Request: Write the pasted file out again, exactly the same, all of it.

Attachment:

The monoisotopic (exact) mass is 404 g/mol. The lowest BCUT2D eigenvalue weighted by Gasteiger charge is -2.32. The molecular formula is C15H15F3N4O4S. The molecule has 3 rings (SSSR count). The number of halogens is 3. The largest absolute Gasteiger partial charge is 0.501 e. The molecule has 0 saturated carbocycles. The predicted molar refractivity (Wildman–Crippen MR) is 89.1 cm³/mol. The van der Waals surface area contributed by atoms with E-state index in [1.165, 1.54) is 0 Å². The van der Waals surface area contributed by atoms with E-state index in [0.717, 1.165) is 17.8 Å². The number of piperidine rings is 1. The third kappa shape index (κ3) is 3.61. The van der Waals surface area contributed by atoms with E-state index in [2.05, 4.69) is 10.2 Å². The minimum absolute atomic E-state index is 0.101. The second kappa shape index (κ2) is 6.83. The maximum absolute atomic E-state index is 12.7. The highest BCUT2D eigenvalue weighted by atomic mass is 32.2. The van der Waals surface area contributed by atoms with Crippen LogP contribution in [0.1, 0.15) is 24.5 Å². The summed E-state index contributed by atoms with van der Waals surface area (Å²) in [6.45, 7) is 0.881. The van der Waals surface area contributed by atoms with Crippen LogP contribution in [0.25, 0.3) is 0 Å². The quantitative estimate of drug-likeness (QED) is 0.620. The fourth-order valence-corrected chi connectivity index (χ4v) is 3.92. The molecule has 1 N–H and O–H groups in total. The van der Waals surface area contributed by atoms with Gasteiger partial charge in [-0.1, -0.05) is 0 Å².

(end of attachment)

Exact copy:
The monoisotopic (exact) mass is 404 g/mol. The lowest BCUT2D eigenvalue weighted by Gasteiger charge is -2.32. The molecular formula is C15H15F3N4O4S. The molecule has 3 rings (SSSR count). The number of halogens is 3. The largest absolute Gasteiger partial charge is 0.501 e. The molecule has 0 saturated carbocycles. The predicted molar refractivity (Wildman–Crippen MR) is 89.1 cm³/mol. The van der Waals surface area contributed by atoms with E-state index in [1.165, 1.54) is 0 Å². The van der Waals surface area contributed by atoms with E-state index in [0.717, 1.165) is 17.8 Å². The number of piperidine rings is 1. The third kappa shape index (κ3) is 3.61. The van der Waals surface area contributed by atoms with E-state index in [2.05, 4.69) is 10.2 Å². The minimum absolute atomic E-state index is 0.101. The second kappa shape index (κ2) is 6.83. The maximum absolute atomic E-state index is 12.7. The highest BCUT2D eigenvalue weighted by atomic mass is 32.2. The van der Waals surface area contributed by atoms with Crippen LogP contribution in [0.1, 0.15) is 24.5 Å². The summed E-state index contributed by atoms with van der Waals surface area (Å²) in [6.45, 7) is 0.881. The van der Waals surface area contributed by atoms with Crippen LogP contribution in [0.25, 0.3) is 0 Å². The quantitative estimate of drug-likeness (QED) is 0.620. The fourth-order valence-corrected chi connectivity index (χ4v) is 3.92. The molecule has 1 N–H and O–H groups in total. The van der Waals surface area contributed by atoms with Gasteiger partial charge in [-0.1, -0.05) is 0 Å².